Poem of the Day: Susan Prospere

by | Jan 17, 2022 | Poem of the Day Series, Reading

Hi friends! A beautiful image for your Monday evening—



How cold the angels are—
so they come down to Mississippi,
their breath rising from the ice of their bodies 
to frost the clover. 

And they take the trees one by one
because they are jealous.
All night we listen from the screened porch
as the trees ice over and break,
their branches cannonading as the angels load them
with their terrible artillery. 

My mother plays old records of Big Band music
and we begin to dance—
my father, my mother, my brothers, and I.
We are embarrassed 
because we move together without grace,
but say it is exercise, after all, to warm our bodies.

We say tomorrow there will be firewood,
divinely prepared, throughout the forest. 
It is only a matter of taking the flatbed trailer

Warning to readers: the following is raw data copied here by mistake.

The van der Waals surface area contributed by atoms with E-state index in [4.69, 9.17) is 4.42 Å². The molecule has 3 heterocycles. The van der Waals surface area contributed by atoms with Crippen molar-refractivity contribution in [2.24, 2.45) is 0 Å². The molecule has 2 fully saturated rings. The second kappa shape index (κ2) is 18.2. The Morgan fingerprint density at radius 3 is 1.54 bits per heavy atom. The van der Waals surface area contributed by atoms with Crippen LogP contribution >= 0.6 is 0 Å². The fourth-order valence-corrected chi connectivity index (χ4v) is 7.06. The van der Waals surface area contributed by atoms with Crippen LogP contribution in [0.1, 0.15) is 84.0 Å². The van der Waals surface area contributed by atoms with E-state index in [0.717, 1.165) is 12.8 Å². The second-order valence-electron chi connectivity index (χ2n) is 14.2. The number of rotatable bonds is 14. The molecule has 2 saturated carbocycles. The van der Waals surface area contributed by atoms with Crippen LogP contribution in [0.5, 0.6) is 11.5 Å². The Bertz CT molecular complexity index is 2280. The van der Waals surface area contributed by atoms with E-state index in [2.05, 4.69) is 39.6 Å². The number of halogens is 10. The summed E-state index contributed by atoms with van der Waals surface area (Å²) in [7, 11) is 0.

and filling it with these offerings.
We discuss the blessed nature of destruction 
although we don’t believe it.
The angels are famous for their propaganda.

When Yankee soldiers camped in Christ Church
three miles down the road,
they played lewd airs and dances on the organ.
The angels must have heard them 
and left this part of the earth. 
The growing seasons are long now 
and stretch into winter. 

In June there will be sweetheart roses
along the whitewashed fences. 
Years ago I saw my father pin one on my mother 
as if it were a corsage she would wear
to enter the evening.
Her body was limber then,
and the angels would have envied her had they seen her,
dancing in the Bahia grass a private dance
that did not include my father
or any of us who watched from an upstairs window.
This was the province of the sacred,
and we begged her with rising voices to come indoors. 


—from Susan Prospere’s Sub Rosa (W.W. Norton & Company, 1992)